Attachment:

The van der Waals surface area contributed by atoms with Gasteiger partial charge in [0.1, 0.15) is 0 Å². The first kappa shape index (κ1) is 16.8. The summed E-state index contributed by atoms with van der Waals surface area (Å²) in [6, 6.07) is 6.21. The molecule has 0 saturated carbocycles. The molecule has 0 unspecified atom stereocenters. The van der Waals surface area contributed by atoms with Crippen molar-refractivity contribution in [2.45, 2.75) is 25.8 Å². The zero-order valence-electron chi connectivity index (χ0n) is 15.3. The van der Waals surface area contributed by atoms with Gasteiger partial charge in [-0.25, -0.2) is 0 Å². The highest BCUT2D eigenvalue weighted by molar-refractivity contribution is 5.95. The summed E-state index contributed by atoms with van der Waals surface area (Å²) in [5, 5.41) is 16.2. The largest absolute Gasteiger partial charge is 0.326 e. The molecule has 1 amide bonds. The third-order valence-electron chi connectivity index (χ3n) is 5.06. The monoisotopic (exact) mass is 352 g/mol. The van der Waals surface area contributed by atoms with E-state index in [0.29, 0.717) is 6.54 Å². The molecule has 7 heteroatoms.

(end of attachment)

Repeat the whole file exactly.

The van der Waals surface area contributed by atoms with Gasteiger partial charge in [0.1, 0.15) is 0 Å². The first kappa shape index (κ1) is 16.8. The summed E-state index contributed by atoms with van der Waals surface area (Å²) in [6, 6.07) is 6.21. The molecule has 0 saturated carbocycles. The molecule has 0 unspecified atom stereocenters. The van der Waals surface area contributed by atoms with Crippen molar-refractivity contribution in [2.45, 2.75) is 25.8 Å². The zero-order valence-electron chi connectivity index (χ0n) is 15.3. The van der Waals surface area contributed by atoms with Gasteiger partial charge in [-0.25, -0.2) is 0 Å². The highest BCUT2D eigenvalue weighted by molar-refractivity contribution is 5.95. The summed E-state index contributed by atoms with van der Waals surface area (Å²) in [5, 5.41) is 16.2. The largest absolute Gasteiger partial charge is 0.326 e. The molecule has 1 amide bonds. The third-order valence-electron chi connectivity index (χ3n) is 5.06. The monoisotopic (exact) mass is 352 g/mol. The van der Waals surface area contributed by atoms with E-state index in [0.29, 0.717) is 6.54 Å². The molecule has 7 heteroatoms.